Oil revenue way up for tribes; money going to roads, other infrastructure
NEW TOWN, ND -- In less than one year, the Three Affiliated Tribes have collected $184 million in oil tax revenue, nearly equal to the amount collected during the entire 2011-13 biennium.
The jump in revenue is primarily due to increased oil production at Fort Berthold, which now produces more than 270,000 barrels per day and accounts for nearly 30 percent of North Dakota's oil production.
Tribal Chairman Tex Hall said Wednesday if the Fort Berthold Reservation were a state, it would be the No. 7 top oil producing state in the country.
"That's how fast we're moving," Hall said during the Mandan, Hidatsa and Arikara Nation's Oil and Gas Expo.
But the oil development comes with impacts for the reservation, and Hall outlined several major initiatives the tribe has planned to address them.
The tribe plans to spend $100 million to improve roads on the reservation that have taken a beating from heavy truck traffic, Hall said.
In addition, the tribe is planning $100 million for a proposed bridge project and $65 million in housing for medical staff as its clinic expands to a 24-hour ambulance service in response to an increased number of accidents, Hall said.
"These are all critical parts of the infrastructure needs," Hall said.
During all of 2011-13, the Three Affiliated Tribes collected $188 million in oil tax revenue, according to the Office of the State Treasurer. Since July 1, the tribe has already collected $184 million in oil tax revenue.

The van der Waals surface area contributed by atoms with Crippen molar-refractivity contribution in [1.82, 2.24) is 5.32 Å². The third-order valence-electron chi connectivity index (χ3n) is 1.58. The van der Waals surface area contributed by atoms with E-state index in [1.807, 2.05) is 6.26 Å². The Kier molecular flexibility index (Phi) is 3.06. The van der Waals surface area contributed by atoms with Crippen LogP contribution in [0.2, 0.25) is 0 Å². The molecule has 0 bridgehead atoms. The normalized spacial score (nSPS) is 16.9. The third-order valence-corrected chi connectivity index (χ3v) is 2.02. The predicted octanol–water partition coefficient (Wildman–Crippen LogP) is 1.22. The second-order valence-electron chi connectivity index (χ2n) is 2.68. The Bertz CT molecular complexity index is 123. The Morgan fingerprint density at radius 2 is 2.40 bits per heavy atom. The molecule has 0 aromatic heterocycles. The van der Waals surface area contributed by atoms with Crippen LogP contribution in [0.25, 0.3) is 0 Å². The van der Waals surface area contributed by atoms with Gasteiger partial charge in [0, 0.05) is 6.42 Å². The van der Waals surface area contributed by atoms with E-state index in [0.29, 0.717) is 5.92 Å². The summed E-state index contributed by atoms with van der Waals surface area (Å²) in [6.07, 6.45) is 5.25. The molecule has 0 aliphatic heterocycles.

In addition to the gain in revenue from increased oil production, the tribe is now getting a larger share of oil tax dollars resulting from a new tax agreement with the state.
Previously, the state received 80 percent of some of the oil tax revenue while the tribe received 20 percent, which Hall called "totally unfair." An agreement reached at the end of last year's legislative session changed the split to 50-50.
The tribe was projected to receive at least $80 million more in 2013-15 as a result of that agreement. However, with income from oil tax revenues running ahead of projections, Senate Majority Leader Rich Wardner said he estimates the tribe will gain at least $100 million.
Wardner, who spoke during Wednesday's event along with Senate Minority Leader Mac Schneider, said it was "music to his ears" that the tribe is spending the additional tax dollars on roads.
Negotiations between state and tribal leaders were at times tense a year ago when some legislators wanted to stipulate in the agreement that the oil tax dollars be spent on roads. Tribal leaders objected to state government telling the sovereign nation how to spend its money.
Wardner, R-Dickinson, called for the state and the tribe to work more closely together to address issues such as natural gas flaring, handling of oilfield waste and drug trafficking.
"Their issues are our issues," Wardner said.
One of the major initiatives the tribe is working on is a ¾-mile bridge to cross the Little Missouri River to provide easier access to the Twin Buttes area, Hall said.
The Charging Eagle Bridge, estimated to cost $100 million, would cut a 115-mile commute from Twin Buttes to the rest of the reservation in half, providing better access to health care, education and jobs, Hall said. Many oil companies have said there could be another 100 to 200 wells in Twin Buttes if they could access the area with a bridge, Hall said.
The tribe is holding public meetings on the proposal and has received concern from Twin Buttes community members about the potential for increased crime, Hall said.
In addition, the tribe plans to spend $50 million on a rail spur and site development for a rail-loading facility and diesel refinery near Makoti.
Thunder Butte Petroleum Services CEO Richard Mayer said the rail-loading portion of the project is expected to be complete in September with the refinery scheduled to open in spring of 2016.